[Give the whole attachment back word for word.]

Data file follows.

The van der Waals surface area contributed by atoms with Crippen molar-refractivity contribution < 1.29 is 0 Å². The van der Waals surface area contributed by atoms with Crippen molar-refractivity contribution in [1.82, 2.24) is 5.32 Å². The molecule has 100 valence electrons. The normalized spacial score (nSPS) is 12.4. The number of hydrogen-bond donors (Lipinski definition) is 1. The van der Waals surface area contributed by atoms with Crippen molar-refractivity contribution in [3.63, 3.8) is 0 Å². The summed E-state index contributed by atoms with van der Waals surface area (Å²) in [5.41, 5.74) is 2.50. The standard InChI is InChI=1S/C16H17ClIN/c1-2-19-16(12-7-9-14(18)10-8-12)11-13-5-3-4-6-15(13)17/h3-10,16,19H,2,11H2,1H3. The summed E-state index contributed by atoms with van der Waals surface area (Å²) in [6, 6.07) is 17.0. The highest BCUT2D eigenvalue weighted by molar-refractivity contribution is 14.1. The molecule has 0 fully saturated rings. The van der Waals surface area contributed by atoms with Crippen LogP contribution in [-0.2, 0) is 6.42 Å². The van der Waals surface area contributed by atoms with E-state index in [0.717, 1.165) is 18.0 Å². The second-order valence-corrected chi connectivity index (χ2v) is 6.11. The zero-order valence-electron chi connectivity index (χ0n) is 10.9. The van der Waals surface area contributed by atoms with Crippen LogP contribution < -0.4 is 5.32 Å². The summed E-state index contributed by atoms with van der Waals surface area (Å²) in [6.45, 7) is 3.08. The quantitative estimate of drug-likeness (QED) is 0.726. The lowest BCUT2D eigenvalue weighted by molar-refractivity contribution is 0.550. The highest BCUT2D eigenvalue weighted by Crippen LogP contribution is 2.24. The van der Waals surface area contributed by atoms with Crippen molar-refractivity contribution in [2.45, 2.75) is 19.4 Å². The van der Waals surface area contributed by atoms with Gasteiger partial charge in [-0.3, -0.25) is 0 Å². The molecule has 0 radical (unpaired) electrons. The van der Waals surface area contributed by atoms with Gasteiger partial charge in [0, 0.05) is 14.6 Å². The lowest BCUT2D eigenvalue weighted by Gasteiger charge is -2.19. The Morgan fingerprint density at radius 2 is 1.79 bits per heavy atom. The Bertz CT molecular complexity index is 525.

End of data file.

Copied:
The van der Waals surface area contributed by atoms with Crippen molar-refractivity contribution < 1.29 is 0 Å². The van der Waals surface area contributed by atoms with Crippen molar-refractivity contribution in [1.82, 2.24) is 5.32 Å². The molecule has 100 valence electrons. The normalized spacial score (nSPS) is 12.4. The number of hydrogen-bond donors (Lipinski definition) is 1. The van der Waals surface area contributed by atoms with Crippen molar-refractivity contribution in [3.63, 3.8) is 0 Å². The summed E-state index contributed by atoms with van der Waals surface area (Å²) in [5.41, 5.74) is 2.50. The standard InChI is InChI=1S/C16H17ClIN/c1-2-19-16(12-7-9-14(18)10-8-12)11-13-5-3-4-6-15(13)17/h3-10,16,19H,2,11H2,1H3. The summed E-state index contributed by atoms with van der Waals surface area (Å²) in [6, 6.07) is 17.0. The highest BCUT2D eigenvalue weighted by molar-refractivity contribution is 14.1. The molecule has 0 fully saturated rings. The van der Waals surface area contributed by atoms with Crippen LogP contribution in [-0.2, 0) is 6.42 Å². The van der Waals surface area contributed by atoms with E-state index in [0.717, 1.165) is 18.0 Å². The second-order valence-corrected chi connectivity index (χ2v) is 6.11. The zero-order valence-electron chi connectivity index (χ0n) is 10.9. The van der Waals surface area contributed by atoms with Crippen LogP contribution < -0.4 is 5.32 Å². The summed E-state index contributed by atoms with van der Waals surface area (Å²) in [6.45, 7) is 3.08. The quantitative estimate of drug-likeness (QED) is 0.726. The lowest BCUT2D eigenvalue weighted by molar-refractivity contribution is 0.550. The highest BCUT2D eigenvalue weighted by Crippen LogP contribution is 2.24. The van der Waals surface area contributed by atoms with Crippen molar-refractivity contribution in [2.45, 2.75) is 19.4 Å². The van der Waals surface area contributed by atoms with Gasteiger partial charge in [-0.3, -0.25) is 0 Å². The molecule has 0 radical (unpaired) electrons. The van der Waals surface area contributed by atoms with Gasteiger partial charge in [0, 0.05) is 14.6 Å². The lowest BCUT2D eigenvalue weighted by Gasteiger charge is -2.19. The Morgan fingerprint density at radius 2 is 1.79 bits per heavy atom. The Bertz CT molecular complexity index is 525.